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Number of lawyers calling mental health helpline at record high

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One half are trainees and junior lawyers

LawCare, a mental health charity that runs a helpline for stressed-out lawyers, has revealed it handled 900 calls from 616 callers in 2017, an 11% increase on the year before. Forty-five percent of 2017’s callers were trainees or had been qualified for less than five years.

Common reasons for LawCare calls include: depression (17%), anxiety (7%), financial problems (4%), and bullying and harassment (4%). But the most frequently-cited topic of all was workplace stress (27%).

Though the legal profession is opening its eyes to the likes of agile working initiatives, it’s undeniable law can be a stressful profession to work in. Particularly at the top City firms, trainees and solicitors can expect to work an average of more than 10 hours a day and well beyond 8pm (Legal Cheek has collected data on firms’ average arrive and leave the office times).

Unfortunately, long hours and heavy workloads can have a terrible impact. As Elizabeth Rimmer, CEO of LawCare, explains:

“Law can be a pressured industry to work in with long hours and a heavy workload which can lead to stress and mental health issues.”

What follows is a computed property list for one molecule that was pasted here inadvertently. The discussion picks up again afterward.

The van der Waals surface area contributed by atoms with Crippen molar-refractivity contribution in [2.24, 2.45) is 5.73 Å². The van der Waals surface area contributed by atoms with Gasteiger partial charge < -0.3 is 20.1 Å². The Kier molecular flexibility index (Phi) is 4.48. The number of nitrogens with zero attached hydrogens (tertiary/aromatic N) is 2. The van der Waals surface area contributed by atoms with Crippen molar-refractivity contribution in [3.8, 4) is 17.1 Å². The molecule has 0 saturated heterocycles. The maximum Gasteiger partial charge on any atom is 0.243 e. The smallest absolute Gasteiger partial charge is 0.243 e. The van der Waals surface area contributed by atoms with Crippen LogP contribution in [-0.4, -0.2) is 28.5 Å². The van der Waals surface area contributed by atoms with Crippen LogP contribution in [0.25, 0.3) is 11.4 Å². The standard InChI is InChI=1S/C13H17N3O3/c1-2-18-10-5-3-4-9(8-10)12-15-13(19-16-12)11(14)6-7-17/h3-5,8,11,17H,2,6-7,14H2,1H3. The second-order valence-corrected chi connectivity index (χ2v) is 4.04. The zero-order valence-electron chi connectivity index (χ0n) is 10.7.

Legal Cheek reported earlier this month on a junior lawyer who claimed a “toxic” environment at her firm, where billing targets were “aggressively” implemented, caused her extreme stress. “Almost daily I would be in tears due to the pressures I was under,” she said. “My hair started to fall out and I put on weight.”

The latest comments from across Legal Cheek

The impact of work stress and mental health can strike in law school, too.

Recently, Legal Cheek reported on three suspected suicides that had recently taken place in the Bristol law student community. While there is no indication law school pressures were the cause of any three of the student deaths, comments on the article included: “So much pressure to succeed, especially as a professional grade salary is now necessary to sustain the sort of humble existence that a low grade managerial job would have sustained in the 70s”, and:

“The LLB is an intensive degree, no matter which institution you attend. To make the degree worse, a 2:1, which many non-law students would consider to be a decent grade, is dead average for anyone interested in being a realistic candidate to become a qualified lawyer. The job prospects for wannabe lawyers are bloody dreadful as it is. Law is a grossly expensive profession to get into. The list goes on.”

Elizabeth Rimmer stresses that: “LawCare is here for all legal professionals through our helpline, we offer one-on-one peer support and we also work with employers to promote wellbeing at work. We would encourage the legal community not to stay silent and to contact us for support if needed.”

You can contact LawCare by calling 0800 279 6888 in the UK or 1800 991 801 in Ireland.

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